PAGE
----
Knowing this difference is important when you want to import text formatted with Word styles into InDesign. You should also remember that in Word, you directly work with text in a blank document but in InDesign everything happens in frames. You cannot just type directly on a blank document without creating a text frame. In the Place dialog box, make sure that Show Import Options checkbox is checked.
This will ensure translation of most of the Word styles into InDesign. Click OK to get the Place cursor in your InDesign document and drag to draw a text frame and place the Word document inside the text frame. Most of the Word formatting does indeed carry over into InDesign. Things such as bullets and numbering, basic font settings, leading and paragraph styles do carry over just fine. However, things such as WordArt, highlights, overridden Word styles and image formatting might not carry over well.
The advantage of using the Place command over simple cut and paste is that you can choose to strip off formatting but just keep the overrides or modifications to the style which you can then further tune in InDesign. When importing, using the Place command make sure that Show Import Options checkbox is checked.
This will ensure removal of all Word styles but will preserve font overrides such as bold, italics, etc. You will see that InDesign has imported the Word document without any of the formatting styles but retained font overrides such as bold, italics, etc.
Style mapping is useful if you want InDesign to correlate the Word styles in your imported document into styles that InDesign can understand.
You can map both paragraph and character styles so that when you import the document, the mapped styles are applied automatically.
While importing using the Place command, make sure that Show Import Options checkbox is checked. Then at the end of the Formatting section, make sure that the Customize Style Import radio button is selected and then click Style Mapping to open the Style Mapping dialog box. There are both paragraph and character styles shown denoted by the paragraph symbol and A symbol respectively and for each Word style, you can choose the available InDesign style by clicking the down arrow beside each InDesign style.
Using Adobe Photoshop and Adobe Illustrator along with InDesign generally completes the creative workflow for most people. All these programs interact well with each other and you might find yourself constantly juggling between these three programs. InDesign makes it easy to move between all three of them. However, instead of just selecting your image and copy pasting between Photoshop or Illustrator and InDesign, there are some rules to follow.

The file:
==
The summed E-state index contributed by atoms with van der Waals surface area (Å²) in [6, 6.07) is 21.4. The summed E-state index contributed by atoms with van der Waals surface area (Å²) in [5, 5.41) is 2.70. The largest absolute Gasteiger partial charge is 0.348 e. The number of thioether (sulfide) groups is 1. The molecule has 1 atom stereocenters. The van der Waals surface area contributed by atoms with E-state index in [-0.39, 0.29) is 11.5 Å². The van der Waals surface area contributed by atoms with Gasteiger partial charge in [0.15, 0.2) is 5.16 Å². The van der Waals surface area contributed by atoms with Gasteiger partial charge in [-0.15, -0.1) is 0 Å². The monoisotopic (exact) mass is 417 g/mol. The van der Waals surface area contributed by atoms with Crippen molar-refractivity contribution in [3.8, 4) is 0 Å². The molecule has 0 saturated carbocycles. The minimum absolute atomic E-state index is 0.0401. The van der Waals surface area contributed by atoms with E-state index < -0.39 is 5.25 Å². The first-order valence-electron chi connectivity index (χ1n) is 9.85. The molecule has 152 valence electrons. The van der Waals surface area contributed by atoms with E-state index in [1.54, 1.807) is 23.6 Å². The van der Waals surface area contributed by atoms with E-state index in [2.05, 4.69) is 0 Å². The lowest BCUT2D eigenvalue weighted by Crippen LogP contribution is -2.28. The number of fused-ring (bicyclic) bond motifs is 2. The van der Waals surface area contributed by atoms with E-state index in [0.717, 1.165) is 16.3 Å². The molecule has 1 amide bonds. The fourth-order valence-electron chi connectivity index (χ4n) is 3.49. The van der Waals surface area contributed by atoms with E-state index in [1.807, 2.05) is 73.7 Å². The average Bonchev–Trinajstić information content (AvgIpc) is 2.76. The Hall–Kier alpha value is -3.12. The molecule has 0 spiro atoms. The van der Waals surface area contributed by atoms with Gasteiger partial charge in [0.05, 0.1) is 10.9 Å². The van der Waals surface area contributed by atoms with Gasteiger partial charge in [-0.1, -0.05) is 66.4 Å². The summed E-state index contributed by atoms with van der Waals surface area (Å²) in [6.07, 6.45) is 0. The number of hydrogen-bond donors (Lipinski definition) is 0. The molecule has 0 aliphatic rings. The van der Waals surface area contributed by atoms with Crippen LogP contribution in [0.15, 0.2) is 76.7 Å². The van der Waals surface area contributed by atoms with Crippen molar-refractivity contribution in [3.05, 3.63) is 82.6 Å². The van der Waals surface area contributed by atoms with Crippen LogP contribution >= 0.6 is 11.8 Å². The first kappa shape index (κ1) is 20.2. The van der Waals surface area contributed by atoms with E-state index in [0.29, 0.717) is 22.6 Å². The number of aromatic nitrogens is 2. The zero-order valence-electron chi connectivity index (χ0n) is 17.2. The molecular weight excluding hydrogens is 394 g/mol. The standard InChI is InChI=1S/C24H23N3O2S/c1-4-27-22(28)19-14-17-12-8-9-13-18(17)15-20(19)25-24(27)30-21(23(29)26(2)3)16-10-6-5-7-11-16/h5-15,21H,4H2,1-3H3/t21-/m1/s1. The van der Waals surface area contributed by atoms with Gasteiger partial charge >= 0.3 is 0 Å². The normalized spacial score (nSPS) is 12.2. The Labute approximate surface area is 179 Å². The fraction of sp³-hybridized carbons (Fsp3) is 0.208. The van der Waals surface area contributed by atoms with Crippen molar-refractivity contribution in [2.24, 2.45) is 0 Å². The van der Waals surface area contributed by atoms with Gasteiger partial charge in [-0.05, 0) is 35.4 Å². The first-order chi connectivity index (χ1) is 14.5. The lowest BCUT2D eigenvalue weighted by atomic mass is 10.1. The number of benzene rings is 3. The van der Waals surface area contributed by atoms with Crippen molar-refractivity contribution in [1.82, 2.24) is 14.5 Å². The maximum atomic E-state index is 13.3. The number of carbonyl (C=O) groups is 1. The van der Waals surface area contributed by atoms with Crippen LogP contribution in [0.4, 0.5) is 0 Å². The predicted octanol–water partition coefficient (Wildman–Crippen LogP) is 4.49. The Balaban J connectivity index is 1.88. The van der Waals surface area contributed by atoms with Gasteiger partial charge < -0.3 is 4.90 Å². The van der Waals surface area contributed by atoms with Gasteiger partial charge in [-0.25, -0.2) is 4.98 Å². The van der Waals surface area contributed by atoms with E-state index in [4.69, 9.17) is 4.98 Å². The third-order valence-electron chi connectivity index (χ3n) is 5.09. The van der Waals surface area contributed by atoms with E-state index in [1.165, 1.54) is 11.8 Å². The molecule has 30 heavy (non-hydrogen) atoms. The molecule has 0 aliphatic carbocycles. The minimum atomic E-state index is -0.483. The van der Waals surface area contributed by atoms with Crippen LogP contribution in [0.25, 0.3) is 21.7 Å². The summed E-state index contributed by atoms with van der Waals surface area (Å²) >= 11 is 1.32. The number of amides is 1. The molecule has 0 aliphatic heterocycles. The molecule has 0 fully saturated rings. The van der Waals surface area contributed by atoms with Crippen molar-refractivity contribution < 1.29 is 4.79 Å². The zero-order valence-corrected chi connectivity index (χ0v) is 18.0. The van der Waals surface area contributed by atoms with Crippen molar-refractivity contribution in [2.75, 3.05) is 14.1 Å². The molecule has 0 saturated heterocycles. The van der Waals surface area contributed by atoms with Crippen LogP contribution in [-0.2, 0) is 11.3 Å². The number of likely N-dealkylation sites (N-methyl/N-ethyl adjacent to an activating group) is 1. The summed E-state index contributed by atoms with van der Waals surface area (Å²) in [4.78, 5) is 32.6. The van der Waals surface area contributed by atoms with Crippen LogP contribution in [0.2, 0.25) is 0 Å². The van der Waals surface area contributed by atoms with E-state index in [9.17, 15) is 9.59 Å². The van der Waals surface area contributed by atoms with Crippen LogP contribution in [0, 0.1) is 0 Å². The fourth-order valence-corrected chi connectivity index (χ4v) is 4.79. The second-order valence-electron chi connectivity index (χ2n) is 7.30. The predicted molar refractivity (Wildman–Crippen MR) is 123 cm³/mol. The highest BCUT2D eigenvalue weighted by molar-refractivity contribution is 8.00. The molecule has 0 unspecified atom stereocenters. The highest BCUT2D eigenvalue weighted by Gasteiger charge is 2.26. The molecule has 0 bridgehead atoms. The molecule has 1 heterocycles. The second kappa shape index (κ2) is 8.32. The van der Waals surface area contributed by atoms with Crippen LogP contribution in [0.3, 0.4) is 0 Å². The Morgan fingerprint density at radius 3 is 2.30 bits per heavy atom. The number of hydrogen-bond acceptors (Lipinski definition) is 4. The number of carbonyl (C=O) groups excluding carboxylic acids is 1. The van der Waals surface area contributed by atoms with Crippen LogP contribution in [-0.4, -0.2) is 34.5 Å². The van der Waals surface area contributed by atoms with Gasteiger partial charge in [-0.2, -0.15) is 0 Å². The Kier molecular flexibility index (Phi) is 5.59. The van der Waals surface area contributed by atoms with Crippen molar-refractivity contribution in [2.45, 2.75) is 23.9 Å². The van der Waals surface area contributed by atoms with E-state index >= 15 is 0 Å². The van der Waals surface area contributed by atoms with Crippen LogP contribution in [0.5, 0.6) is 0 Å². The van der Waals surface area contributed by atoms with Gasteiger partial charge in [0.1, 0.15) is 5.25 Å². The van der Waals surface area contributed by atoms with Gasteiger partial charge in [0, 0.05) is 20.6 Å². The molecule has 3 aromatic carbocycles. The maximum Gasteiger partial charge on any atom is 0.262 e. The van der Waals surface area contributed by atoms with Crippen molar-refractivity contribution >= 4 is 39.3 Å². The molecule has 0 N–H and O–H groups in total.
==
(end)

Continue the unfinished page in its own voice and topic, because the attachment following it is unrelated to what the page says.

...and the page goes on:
Photoshop is a bitmap raster image program which means that images can lose or gain resolution with scaling. Most of the images we deal with daily are raster image formats. Images that are able to maintain native resolution no matter the scaling are called vector images which are the kind of images that Illustrator deals with. The most important thing to remember when integrating Photoshop with InDesign is the file format that you choose to work with.
JPEGs are the default and are fine with most cases but if you want to have high quality images, layer, and transparency information, JPEGs are not the ones you should be using. Photoshop supports literally almost all the image formats there is but the best choice remains the Photoshop format, also known as PSD. When you work with an image in Photoshop, you might want to include transparency information or isolate the foreground from the background in another layer.
Importing this transparency image or alpha channel will help the object to blend easily with the rest of the document when you import it into InDesign. Always use the Place command instead of simply copy and paste to have more flexibility on your imports.
In the following example, we see that there is a transparency layer behind the bird which has been created in Photoshop and saved as a native PSD file.
We can now use the Place command to place the image of the bird directly in the InDesign document. Make sure that the Show Import Options checkbox is checked. This dialog box will allow you to select which layer of the image you want to import and also allows you to select the transparency layer. Here it shows the preview of the bird. We can go ahead and import it by pressing OK. Free Download Adobe InDesign Full Version 64 Bit — Creating flyers, brochures, magazines, newspapers, and books is pretty easy with this software.
Anything can be done with its powerful features and tools inside the Adobe InDesign. Therefore, it is no wonder that if this software used by many professionals around the world. In fact, many large companies have also used this application for their business needs. Besides having abundant features, the latest Adobe InDesign is also extremely fast and stable. Although it is such a huge application, however that does not make this software heavy-resources at all. On the contrary, its performance when designing and exporting project file is stunningly faster than any other similar application.
Adobe Indesign Cc Tutorial – replace.me